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In 1975, cricket at the Club received a fillip, thanks to Test cricketer Kripal Singh, who put together a cricket team. The Club's team had quite a humble beginning, given that they lost their first match against the Tamil Nadu Cricket Association Men’s team and then the next day lost their second match against the Tamil Nadu Cricket Association Women’s team! When Singh moved out of Chennai to become a member of the National Cricket Selection Board, cricket watered down at the Club.

The sport was soon reckoned worthy of its own Club and hence the Madras Cricket Club was set up in 1846 by the erstwhile Gen. Alexander Arbuthnot. The Madras Gymkhana Club preferred to leave the sport to the Madras Cricket Club to foster, but indulged in the game nevertheless.

A bunch of passionate men comprising of Capt. Seshadri, Arvind Ramarathnam, Dr. Premkumar and K Srinivasan revived the sport in 1990 after walking up to the Club’s then president Dr. Rajashekara Reddy and declaring, “We’ve some good cricket players here. We think we can have a team.” The president instantly obliged and sanctioned Rs. 35000 for the nets and kits, and soon the first pitch at the Club was laid. The first match played against a combined team of the MRF Pace Foundation and the Tamil Nadu state team was captained by K Srinath and had test players Venkatesh Prasad, Ashish Kapoor, TA Sekar and Sri Lankan pacer Ravindra Pushpakumar in the team. The sport was now reborn at the Club.

Members of the Club regularly played matches with cricket habitués from the Madras Cricket Club (MCC), who also were granted honorary memberships at the Club. In 1947, the MCC also invited members of the Madras Gymkhana who were not members of the MCC too, to take part in the Invitation Cup Tournament. The title of the tournament itself suggests the warm alliance between the two clubs. Both the clubs have had a long association, with the MCC requesting honorary memberships at the Club for many of its own guests. Members of the legendary Marylebone Cricket Club, which is the world's oldest cricket club, who visited in 1948 and

It was tournaments galore after that, with the Club playing in the Blue Star League and the Knock-Out tournaments to name a few. Though losing was not a rare instance, it has been winning the trophy for ‘Most Sporting Side’ year after year. The Singaram Trophy Tournament is a valued addition to the new cricketing spirit at the Club. In 1993, the then president TK Singaram decided to lend complete support to the growth of cricket and instituted the Tournament, even though he did not play the sport. It is now the Club’s flagship tournament and funds, in part, the overseas tournaments that the Club plays. Some of the countries that the team has travelled to,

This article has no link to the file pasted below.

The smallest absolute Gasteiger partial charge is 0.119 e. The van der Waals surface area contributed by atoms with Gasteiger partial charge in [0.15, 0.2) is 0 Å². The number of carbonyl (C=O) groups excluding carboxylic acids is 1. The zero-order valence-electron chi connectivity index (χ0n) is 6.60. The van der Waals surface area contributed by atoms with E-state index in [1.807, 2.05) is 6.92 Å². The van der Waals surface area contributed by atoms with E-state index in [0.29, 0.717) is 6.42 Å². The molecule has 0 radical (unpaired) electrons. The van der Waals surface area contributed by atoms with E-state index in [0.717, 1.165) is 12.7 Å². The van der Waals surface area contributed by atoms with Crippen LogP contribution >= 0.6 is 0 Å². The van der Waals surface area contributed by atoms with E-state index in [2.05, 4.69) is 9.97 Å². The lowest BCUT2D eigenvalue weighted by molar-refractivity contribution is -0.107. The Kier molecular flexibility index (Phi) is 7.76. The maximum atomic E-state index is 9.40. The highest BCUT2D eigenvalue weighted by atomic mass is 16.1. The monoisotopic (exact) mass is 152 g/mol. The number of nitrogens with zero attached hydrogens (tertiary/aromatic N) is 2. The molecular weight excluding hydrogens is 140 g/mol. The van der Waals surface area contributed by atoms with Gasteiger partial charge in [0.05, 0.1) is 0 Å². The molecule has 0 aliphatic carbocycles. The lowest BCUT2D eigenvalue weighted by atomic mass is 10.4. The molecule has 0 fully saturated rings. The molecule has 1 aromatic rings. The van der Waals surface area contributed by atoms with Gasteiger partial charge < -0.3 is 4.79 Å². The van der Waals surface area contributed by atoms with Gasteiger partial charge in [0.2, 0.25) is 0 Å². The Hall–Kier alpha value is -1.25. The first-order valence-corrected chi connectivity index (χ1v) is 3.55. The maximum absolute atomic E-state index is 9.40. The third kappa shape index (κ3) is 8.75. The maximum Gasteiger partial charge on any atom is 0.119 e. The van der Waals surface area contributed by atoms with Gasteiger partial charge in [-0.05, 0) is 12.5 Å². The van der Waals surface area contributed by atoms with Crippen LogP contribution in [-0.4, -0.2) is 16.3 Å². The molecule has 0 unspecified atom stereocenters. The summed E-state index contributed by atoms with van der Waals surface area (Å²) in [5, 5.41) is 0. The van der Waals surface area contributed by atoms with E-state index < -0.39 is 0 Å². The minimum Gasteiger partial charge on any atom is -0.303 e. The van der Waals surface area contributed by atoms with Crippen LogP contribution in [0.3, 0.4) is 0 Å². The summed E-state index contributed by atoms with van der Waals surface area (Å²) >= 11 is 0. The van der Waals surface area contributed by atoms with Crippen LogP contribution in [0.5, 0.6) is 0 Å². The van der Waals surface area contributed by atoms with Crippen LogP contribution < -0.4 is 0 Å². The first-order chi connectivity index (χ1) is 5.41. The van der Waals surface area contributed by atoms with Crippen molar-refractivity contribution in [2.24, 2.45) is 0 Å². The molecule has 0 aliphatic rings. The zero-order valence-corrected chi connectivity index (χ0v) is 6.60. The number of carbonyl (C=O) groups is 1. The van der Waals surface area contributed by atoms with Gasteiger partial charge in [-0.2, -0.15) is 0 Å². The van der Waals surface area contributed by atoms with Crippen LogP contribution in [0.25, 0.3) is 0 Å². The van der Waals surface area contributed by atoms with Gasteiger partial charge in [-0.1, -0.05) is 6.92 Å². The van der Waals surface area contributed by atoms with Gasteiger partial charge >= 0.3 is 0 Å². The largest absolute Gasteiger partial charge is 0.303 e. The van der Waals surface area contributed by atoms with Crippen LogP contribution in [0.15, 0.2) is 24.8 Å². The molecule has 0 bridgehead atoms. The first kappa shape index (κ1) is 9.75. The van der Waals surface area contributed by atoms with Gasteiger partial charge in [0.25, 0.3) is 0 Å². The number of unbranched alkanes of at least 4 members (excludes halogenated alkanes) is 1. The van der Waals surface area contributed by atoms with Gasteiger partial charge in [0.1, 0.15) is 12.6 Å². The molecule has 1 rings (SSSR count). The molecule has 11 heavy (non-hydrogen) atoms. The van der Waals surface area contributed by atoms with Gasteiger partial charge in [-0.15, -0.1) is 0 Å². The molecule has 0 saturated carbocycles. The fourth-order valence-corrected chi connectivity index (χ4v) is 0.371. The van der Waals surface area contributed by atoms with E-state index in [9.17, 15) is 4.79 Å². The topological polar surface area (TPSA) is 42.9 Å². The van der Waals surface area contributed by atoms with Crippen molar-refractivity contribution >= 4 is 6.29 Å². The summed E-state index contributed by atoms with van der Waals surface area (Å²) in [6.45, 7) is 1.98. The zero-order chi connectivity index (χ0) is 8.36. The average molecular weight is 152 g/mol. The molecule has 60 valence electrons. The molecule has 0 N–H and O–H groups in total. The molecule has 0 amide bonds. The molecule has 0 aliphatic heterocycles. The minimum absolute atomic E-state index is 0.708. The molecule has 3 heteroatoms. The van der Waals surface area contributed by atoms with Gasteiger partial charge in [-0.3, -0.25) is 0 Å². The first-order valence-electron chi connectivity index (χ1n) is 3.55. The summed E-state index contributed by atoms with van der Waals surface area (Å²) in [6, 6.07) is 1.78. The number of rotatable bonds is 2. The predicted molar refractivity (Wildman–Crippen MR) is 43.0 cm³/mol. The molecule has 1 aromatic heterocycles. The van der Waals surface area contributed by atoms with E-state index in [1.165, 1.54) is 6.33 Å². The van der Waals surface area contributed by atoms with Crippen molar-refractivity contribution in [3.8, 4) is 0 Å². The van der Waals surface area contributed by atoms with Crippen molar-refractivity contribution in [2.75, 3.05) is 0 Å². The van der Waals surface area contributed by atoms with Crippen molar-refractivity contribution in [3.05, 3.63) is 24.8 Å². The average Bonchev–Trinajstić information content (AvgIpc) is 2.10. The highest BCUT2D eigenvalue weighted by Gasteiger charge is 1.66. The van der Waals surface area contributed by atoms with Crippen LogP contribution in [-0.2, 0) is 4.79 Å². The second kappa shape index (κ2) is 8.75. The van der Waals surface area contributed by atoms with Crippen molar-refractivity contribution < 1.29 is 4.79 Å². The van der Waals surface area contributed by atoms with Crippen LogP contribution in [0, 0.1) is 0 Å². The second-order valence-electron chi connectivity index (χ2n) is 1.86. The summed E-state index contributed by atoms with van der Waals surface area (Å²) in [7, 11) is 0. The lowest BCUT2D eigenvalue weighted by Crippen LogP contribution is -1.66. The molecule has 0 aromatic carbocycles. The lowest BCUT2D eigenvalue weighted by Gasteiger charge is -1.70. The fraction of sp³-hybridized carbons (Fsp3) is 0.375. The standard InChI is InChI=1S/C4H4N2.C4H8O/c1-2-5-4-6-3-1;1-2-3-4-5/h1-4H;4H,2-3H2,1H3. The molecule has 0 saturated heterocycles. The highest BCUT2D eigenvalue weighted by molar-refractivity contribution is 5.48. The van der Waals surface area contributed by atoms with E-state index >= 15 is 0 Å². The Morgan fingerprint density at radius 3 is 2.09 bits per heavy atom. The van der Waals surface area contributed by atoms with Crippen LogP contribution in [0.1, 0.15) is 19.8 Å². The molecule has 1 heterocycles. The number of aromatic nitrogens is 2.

Kripal Singh, former member, National Cricket Selection Board

“Cricket … a worship in the summer sun.” Edmund Blunden, English poet, author and critic

and still does, for tournaments are Malaysia, Sri Lanka and Singapore. In the same year, during a conversation between Ravi Shastri and a few cricket buffs at the Club, Shastri’s casual “Why don’t you guys play six a side?” comment gave rise to the Sixes Tournament; an impressive first for both the Club and the country, and well before the Hong Kong Sixes Tournament. The Sixes Tournament has since been modified to add a dash of mirth,


with rules stating that each team is to have a woman player as well as a player below 14 years of age. Played with a tennis ball, there are prizes for every participant. The tournament is an annual feature that attempts to get all the members of the Club to involve themselves in the sport. With more members taking to the sport, cricket at the Club is finally reflecting the larger national fascination with the game. Additions such as the flood-lit nets and smooth concrete pitches that were inaugurated by Indian cricketer Zaheer Khan in 2004 have only propagated the sport at the Club. Other illustrious players who have visited the nets are Ian Chappell, Dennis Lillee, Ravi Shastri, Robin Singh and L Sivaramakrishnan. The Club recently imported a bowling machine to help the batsmen practice. With innovations such as these in place, the Club is all set to enter a new dimension in cricketing.

MGC - The Glory Years

A LEGACY OF SPORT

TK Singaram tosses the coin for the Singaram Trophy match.

Boys’ toy: the Club’s new bowling machine. Autographs of the visiting West Indies cricket team

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MGC - The Glory Years

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BILLIARDS ight bounces off the three well-lit emerald green tables; a steady hand and gaze are aimed at the cue ball as other players wait with bated breath, their faces hidden in shadows; the billiards room at the Madras Gymkhana is a perfect setting for an engrossing noir film. With a classic charm accentuated by the sturdy, polished billiards tables and mellow lighting in the air-conditioned room, billiards is indubitably an often indulged pastime for members at this club.